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The San Diego Union-Tribune, March 4, 2006

Rock and Remembrance

The photos on display at La Jolla's Morrison Hotel would make any Beatles fan's heart flutter: Paul McCartney performing during his 2002-03 world tour in places like the Colosseum in Rome, with each print signed by the rock star and photographer Bill Bernstein.

But the $1,000 price for each print is anything but nostalgic.

There's a booming market in rock 'n' roll collectibles as aging baby boomers bid up prices in reliving and remembering their youth.

The market for vintage and one-of-a-kind merchandise is humming like an amplifier at a Rolling Stones concert, with a 1980 U2 handbill selling for $250 and the piano John Lennon used to write "Imagine" going for $2.1 million.

And how about $959,000 for Eric Clapton's famed Stratocaster "Blackie"? That's the amount the instrument brought in 2004 at the Eric Clapton Crossroads Guitar Auction at Christie's auction house, setting a record for a guitar sale.

"There is huge interest today in rock collectibles," said Morrison Hotel co-owner Richard Horowitz, who has contracts with McCartney and veteran rock chronicler Bernstein to stage shows across the United States.

Horowitz also has had an agreement with Lennon's widow, Yoko Ono, for the last 16 years to sell her late husband's artwork. Some of those pieces can fetch up to $20,000.

The buyers of pricey rock artifacts typically are baby boomers who grew up listening to The Who or Led Zeppelin, and who now have the money to rhythmically walk down memory lane. Some also are investors looking for a place to put their money outside of the now-tepid stock market.

That's because the values of many pieces linked to rock icons of the 1950s and 1960s have more than tripled in the last 10 years, said Gary Sohmers, a regular appraiser on the PBS show "Antiques Roadshow" and owner of Wex Rex Collectibles in Hudson, Mass. "Instead of a Gauguin on the wall, collectors can point and say 'There's a Jimi Hendrix guitar.'"

He estimated that a Beatles poster for the group's 1965 Shea Stadium appearance in New York would fetch about $130,000 today � up from between $10,000 and $15,000 a decade ago.

The Web site It's Only Rock N Roll features real-time bidding for rock music merchandise, including consignment sales and regular sales merchandise, such as a signed AC/DC guitar ($800) or an Audioslave signed microphone display ($250). Last year, the company ( made $3.2 million � a total that included auctioning an oversized Lennon autograph etched on a wooden door for $51,000.

The segment "has gone through the roof," said auction house owner Marc Zakarin, a former El Cajon resident who now works in Huntington, N.Y.

Zakarin, who began collecting pop culture artifacts in the early 1970s, said his company recently began operating a business to certify rock star autographs because of a flood of counterfeits he said are offered on eBay and other sites.

Among the authenticators is Frank Caiazzo, who certifies rock memorabilia for Sotheby's and the Rock 'n' Roll Hall of Fame in Cleveland.

"Signed Beatles albums typically range in price from $15,000 and $50,000," Zakarin said. "But you go on eBay and there will be albums going for $4,000 and sellers telling you to buy it now."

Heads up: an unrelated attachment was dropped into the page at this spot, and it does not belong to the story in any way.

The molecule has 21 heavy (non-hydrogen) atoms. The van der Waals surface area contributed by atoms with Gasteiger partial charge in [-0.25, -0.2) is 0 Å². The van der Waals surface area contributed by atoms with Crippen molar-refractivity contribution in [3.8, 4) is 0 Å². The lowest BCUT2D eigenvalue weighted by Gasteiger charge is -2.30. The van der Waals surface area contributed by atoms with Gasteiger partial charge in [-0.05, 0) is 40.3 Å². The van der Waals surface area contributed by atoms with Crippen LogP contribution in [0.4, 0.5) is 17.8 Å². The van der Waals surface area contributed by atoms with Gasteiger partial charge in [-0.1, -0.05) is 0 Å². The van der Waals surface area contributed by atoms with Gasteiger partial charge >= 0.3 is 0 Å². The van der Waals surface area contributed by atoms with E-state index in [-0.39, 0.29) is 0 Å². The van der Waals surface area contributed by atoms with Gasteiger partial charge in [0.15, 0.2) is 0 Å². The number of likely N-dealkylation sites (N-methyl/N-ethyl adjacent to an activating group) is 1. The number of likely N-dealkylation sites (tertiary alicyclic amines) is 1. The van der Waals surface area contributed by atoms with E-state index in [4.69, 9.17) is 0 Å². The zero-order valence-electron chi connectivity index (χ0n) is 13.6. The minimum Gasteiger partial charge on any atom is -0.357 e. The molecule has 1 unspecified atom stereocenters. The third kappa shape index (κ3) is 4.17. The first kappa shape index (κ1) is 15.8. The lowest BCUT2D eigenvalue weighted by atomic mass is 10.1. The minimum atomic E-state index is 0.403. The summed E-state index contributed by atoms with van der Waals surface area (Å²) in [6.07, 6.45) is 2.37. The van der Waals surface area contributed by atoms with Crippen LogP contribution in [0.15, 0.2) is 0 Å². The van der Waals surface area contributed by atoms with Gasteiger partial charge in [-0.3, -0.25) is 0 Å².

Those prices should continue to climb, said Sohmers of "Antiques Roadshow," because some of the Generation Y kids exposed to their parents' rock heroes have become fans.

But is a $2 bottle of bracing Beatles perfume from the psychedelic '60s � now selling for $12,000 � a good bet as an investment?

"I wouldn't recommend that a client spend money (on rock relics) other than as a hobby," said Michael Carlyle, a financial consultant in San Diego.

For one thing, the items might be difficult to quickly convert to cash in an emergency.

"There is also the Kobe Bryant syndrome. . . . You're a star one day and then you fall like a comet the next," Carlyle said.

But don't tell that to Bill Sagan, who spent $5 million in 2002 for the private collection of late rock impresario Bill Graham. The archive, located in a 30,000-square-foot warehouse near AT&T Park in San Francisco, boasts 30 million Grateful Dead, Miles Davis and Jefferson Airplane T-shirts, audiotapes, posters and handbills, among other valuables.

Some of the merchandise is now on sale via the Internet at Sagan's

"In the audio and video archives, there are 7,000 taped concerts alone," said Sagan, who built his fortune operating insurance and health care firms. "I'm a rock fan who wanted to get into the music business and own intellectual property."

Sagan said the company won't sell the last one or two pieces of any item � "We're also preservationists."

San Diego attorney Stephen McAvoy has amassed a $500,000 collection of 100 or so rock autographs from the likes of Pink Floyd, Elvis Presley, John Lennon and Peter Frampton.

A copy of "Goats Head Soup" signed by the members of the Rolling Stones that McAvoy purchased five years ago is now valued at $3,000.

And the value has risen on an index card autographed by all four Beatles, circa 1964, which McAvoy bought in 1997 for $3,000. It's now worth about $15,000.

'I don't do this as an investment, but because I love the music," said McAvoy, who has some of his collection at his home, including signed artwork by Lennon over his bed. "I'm a baby boomer honoring myself."

By Frank Green

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